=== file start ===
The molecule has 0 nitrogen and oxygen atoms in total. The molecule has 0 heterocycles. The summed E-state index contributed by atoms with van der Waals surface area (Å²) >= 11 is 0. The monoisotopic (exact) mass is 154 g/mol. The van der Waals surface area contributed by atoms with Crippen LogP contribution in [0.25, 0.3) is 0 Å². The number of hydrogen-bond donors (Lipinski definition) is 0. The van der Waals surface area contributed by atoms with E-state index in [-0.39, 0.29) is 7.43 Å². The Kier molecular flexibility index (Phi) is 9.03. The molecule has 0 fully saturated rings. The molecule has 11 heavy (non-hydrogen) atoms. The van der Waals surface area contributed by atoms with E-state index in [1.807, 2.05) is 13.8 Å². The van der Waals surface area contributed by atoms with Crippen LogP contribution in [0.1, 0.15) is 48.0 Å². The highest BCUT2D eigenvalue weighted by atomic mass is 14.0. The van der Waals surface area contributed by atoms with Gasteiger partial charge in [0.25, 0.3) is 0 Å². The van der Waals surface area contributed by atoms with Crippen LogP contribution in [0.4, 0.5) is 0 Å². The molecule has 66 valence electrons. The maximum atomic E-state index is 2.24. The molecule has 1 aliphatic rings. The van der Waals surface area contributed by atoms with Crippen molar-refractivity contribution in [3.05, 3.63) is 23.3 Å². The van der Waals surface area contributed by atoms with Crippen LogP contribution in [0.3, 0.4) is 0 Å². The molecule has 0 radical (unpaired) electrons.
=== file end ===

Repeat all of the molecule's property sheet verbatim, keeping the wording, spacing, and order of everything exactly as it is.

The molecule has 0 nitrogen and oxygen atoms in total. The molecule has 0 heterocycles. The summed E-state index contributed by atoms with van der Waals surface area (Å²) >= 11 is 0. The monoisotopic (exact) mass is 154 g/mol. The van der Waals surface area contributed by atoms with Crippen LogP contribution in [0.25, 0.3) is 0 Å². The number of hydrogen-bond donors (Lipinski definition) is 0. The van der Waals surface area contributed by atoms with E-state index in [-0.39, 0.29) is 7.43 Å². The Kier molecular flexibility index (Phi) is 9.03. The molecule has 0 fully saturated rings. The molecule has 11 heavy (non-hydrogen) atoms. The van der Waals surface area contributed by atoms with E-state index in [1.807, 2.05) is 13.8 Å². The van der Waals surface area contributed by atoms with Crippen LogP contribution in [0.1, 0.15) is 48.0 Å². The highest BCUT2D eigenvalue weighted by atomic mass is 14.0. The van der Waals surface area contributed by atoms with Gasteiger partial charge in [0.25, 0.3) is 0 Å². The van der Waals surface area contributed by atoms with Crippen LogP contribution in [0.4, 0.5) is 0 Å². The molecule has 66 valence electrons. The maximum atomic E-state index is 2.24. The molecule has 1 aliphatic rings. The van der Waals surface area contributed by atoms with Crippen molar-refractivity contribution in [3.05, 3.63) is 23.3 Å². The van der Waals surface area contributed by atoms with Crippen LogP contribution in [0.3, 0.4) is 0 Å². The molecule has 0 radical (unpaired) electrons.